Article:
FIG. 2 schematically illustrates a cross-sectional view of an organosilicate dielectric layer formed according to embodiments of the present invention. An organosilicate dielectric layer 210 is deposited on an underlying layer (e.g., barrier layer) 220 of the surface of a substrate disposed in a processing chamber capable of performing PECVD. A plasma of the interface gas mixture comprising a flow rate of one or more organosilicon compounds is formed, as described above with respect to steps 103 and 105 of FIG. 1, to deposit a silicon oxide interface layer 230 having less than 3 atomic % carbon, preferably less than 1 atomic % carbon, and strong adhesion to the underlying layer 220. The interface layer 230 is deposited to a thickness in a range of about 5 Å to about 100 Å, preferably about 20 Å to about 60 Å. After depositing the interface layer 230, the flow rate of the one or more organosilicon compounds is gradually increased to a predetermined final gas mixture, such that variation in DC bias of the gas distribution plate is less than 60 volts to avoid PID. While gradually increasing the flow rate of the one or more organosilicon compounds, a transition layer 240 is deposited onto the interface layer 230, as described above with respect to step 107 of FIG. 1. As deposition proceeds, the carbon concentration increases while the composition of the gas mixture is varied during deposition of the transition layer until reaching the final gas mixture. The transition layer 240 is deposited to a thickness in a range of about 10 Å to about 300 Å, preferably about 100 Å to about 200 Å. Upon reaching the final gas mixture composition, a plasma of the final gas mixture comprising a flow rate of one or more organosilicon compounds at the final set-point flow rate value is formed, as described above with respect to step 109 of FIG. 1, to deposit a carbon doped silicon oxide layer 250 having at least about 10 atomic percent carbon to a desired thickness. Preferably, the carbon doped silicon oxide layer 250 comprises a carbon concentration in a range of about 10 atomic percent carbon to 40 atomic percent carbon, and more preferably in a range of about 20 atomic percent carbon to 30 atomic percent carbon. The carbon doped silicon oxide layer 250 is deposited to a thickness in a range of about 200 Å to about 10,000 Å until the HFRF power is terminated in step 111. The carbon content of the deposited layers refers to an elemental analysis of the film structure. The carbon content is represented by the percent of carbon atoms in the deposited film, excluding hydrogen atoms, which are difficult to quantify. For example, a film having an average of one silicon atom, one oxygen atom, one carbon atom and two hydrogen atoms has a carbon content of 20 atomic percent (one carbon atom per five total atoms), or a carbon content of 33 atomic percent excluding hydrogen atoms (one carbon atom per three total atoms).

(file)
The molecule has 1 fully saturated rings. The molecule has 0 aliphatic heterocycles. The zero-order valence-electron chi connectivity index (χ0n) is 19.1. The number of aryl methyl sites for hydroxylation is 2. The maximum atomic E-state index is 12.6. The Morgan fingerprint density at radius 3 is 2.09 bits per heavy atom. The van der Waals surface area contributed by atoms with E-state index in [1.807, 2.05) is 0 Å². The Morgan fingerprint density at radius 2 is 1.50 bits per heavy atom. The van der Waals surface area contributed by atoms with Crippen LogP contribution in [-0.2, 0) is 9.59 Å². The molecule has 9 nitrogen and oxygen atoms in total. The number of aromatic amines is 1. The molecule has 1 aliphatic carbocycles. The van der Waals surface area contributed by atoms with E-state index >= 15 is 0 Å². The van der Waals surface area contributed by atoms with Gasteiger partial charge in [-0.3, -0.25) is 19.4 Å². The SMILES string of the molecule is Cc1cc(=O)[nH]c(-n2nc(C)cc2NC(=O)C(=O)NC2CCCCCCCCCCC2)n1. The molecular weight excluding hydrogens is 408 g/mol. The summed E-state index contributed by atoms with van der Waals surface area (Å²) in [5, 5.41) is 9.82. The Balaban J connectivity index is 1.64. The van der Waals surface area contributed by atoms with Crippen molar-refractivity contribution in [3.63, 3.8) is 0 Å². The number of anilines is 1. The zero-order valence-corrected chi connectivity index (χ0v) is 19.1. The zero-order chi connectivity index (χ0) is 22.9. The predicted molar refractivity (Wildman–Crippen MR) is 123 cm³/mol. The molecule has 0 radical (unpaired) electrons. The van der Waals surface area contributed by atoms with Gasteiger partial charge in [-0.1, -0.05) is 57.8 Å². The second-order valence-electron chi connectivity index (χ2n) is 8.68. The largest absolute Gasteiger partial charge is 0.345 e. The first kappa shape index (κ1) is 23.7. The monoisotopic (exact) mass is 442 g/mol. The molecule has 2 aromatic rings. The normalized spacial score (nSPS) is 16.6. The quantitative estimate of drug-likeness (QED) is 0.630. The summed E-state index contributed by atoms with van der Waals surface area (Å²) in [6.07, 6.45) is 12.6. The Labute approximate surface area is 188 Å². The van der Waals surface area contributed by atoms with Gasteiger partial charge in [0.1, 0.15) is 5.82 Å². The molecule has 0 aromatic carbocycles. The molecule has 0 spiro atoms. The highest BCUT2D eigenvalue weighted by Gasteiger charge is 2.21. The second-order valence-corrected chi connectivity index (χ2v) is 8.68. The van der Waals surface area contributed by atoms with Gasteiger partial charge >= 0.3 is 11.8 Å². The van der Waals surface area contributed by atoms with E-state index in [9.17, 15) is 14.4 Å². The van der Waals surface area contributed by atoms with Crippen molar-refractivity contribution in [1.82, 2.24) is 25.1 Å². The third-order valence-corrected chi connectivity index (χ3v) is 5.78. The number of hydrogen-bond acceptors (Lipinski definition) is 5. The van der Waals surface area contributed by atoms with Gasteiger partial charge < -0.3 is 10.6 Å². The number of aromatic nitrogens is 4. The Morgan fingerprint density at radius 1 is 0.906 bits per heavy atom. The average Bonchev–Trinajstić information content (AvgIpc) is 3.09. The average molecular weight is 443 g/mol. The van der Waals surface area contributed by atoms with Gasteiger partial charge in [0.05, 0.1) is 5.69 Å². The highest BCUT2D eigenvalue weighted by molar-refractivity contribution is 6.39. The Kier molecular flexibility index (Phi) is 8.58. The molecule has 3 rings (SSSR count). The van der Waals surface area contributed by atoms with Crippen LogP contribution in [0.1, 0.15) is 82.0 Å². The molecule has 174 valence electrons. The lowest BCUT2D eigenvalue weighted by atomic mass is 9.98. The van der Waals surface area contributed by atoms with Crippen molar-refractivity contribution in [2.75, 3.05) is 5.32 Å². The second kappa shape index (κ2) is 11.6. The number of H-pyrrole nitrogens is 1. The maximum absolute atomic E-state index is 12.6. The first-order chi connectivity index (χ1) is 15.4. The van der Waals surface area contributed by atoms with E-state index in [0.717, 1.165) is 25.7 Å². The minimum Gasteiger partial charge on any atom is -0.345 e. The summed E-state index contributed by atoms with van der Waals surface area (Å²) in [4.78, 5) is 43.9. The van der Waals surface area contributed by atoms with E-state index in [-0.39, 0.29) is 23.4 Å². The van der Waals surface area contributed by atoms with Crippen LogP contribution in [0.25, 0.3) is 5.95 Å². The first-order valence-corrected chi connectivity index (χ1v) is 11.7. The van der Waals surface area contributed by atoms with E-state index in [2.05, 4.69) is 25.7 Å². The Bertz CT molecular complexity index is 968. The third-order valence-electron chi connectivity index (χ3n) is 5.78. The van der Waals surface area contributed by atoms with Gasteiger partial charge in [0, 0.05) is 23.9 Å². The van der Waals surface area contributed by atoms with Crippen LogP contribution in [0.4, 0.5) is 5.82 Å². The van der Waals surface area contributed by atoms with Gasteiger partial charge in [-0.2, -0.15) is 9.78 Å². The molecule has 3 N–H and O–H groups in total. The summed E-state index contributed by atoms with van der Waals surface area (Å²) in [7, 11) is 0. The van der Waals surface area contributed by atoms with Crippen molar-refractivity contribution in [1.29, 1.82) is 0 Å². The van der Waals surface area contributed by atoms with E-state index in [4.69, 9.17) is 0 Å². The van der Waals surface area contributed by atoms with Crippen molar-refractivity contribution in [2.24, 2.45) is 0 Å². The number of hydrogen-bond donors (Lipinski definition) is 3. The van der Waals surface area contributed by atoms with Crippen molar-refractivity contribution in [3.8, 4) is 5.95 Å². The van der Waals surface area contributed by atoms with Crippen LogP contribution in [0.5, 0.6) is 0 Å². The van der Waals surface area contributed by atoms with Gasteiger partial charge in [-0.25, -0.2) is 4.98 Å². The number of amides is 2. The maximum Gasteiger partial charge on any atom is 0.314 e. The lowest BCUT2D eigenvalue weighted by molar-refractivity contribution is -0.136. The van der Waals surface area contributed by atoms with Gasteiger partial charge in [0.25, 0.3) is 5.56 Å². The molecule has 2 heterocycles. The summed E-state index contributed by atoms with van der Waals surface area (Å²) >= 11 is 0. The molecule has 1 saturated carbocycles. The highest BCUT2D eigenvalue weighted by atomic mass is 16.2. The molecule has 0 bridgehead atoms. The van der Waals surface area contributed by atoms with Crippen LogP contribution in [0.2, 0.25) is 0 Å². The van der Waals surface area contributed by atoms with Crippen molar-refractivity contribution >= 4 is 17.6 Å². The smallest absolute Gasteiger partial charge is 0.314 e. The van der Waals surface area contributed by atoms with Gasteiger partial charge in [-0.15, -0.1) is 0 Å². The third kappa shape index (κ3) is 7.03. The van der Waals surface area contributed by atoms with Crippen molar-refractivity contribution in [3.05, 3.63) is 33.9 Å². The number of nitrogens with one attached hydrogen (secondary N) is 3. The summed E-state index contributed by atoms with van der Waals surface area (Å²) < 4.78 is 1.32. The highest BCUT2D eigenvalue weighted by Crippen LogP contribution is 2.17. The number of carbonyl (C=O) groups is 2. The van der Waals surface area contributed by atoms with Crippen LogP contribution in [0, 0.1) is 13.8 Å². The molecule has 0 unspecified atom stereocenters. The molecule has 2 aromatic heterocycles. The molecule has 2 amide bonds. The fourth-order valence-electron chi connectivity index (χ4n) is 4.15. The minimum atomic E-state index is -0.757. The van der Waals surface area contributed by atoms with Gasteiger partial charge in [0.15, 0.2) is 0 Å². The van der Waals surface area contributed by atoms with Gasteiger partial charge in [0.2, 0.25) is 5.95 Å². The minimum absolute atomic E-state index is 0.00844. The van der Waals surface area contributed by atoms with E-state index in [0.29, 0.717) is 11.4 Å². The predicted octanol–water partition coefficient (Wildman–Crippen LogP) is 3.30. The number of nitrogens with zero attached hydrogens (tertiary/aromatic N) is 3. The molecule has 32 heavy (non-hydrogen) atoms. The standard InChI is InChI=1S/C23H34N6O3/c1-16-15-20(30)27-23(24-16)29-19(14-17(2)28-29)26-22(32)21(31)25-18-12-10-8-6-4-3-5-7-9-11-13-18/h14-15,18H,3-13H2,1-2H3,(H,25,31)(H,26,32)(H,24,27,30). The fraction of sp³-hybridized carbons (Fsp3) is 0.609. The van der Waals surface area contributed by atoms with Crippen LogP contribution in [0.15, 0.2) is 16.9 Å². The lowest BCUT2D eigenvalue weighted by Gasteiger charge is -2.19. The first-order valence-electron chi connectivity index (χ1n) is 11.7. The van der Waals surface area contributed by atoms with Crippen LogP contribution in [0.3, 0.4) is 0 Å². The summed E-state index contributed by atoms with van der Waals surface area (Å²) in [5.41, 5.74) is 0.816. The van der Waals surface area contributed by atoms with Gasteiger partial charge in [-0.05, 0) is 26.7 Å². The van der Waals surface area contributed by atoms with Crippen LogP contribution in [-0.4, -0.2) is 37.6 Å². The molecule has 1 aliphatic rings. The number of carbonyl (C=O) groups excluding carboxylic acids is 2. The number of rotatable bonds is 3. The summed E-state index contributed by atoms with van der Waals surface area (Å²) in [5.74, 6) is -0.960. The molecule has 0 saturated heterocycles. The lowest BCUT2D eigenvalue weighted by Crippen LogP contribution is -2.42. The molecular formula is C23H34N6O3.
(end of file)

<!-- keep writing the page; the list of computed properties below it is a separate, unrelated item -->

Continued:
FIG. 3 presents a cross-sectional, schematic diagram of a chemical vapor deposition (CVD) chamber 300 for depositing a carbon-doped silicon oxide layer. This figure is based upon features of the Producers® chambers currently manufactured by Applied Materials, Inc. The Producers® CVD chamber (200 mm or 300 mm) has two isolated processing regions that may be used to deposit carbon-doped silicon oxides and other materials. A chamber having two isolated processing regions is described in U.S. Pat. No. 5,855,681, which is incorporated by reference herein.

The chamber 300 has a body 302 that defines separate processing regions 318, 320. Each processing region 318, 320 has a pedestal 328 for supporting a substrate (not seen) within the chamber 300. The pedestal 328 typically includes a heating element (not shown). Preferably, the pedestal 328 is movably disposed in each processing region 318, 320 by a stem 326 which extends through the bottom of the chamber body 302 where it is connected to a drive system 303. Internally movable lift pins (not shown) are preferably provided in the pedestal 328 to engage a lower surface of the substrate. The lift pins are engaged by a lift mechanism (not shown) to receive a substrate before processing, or to lift the substrate after deposition for transfer to the next station.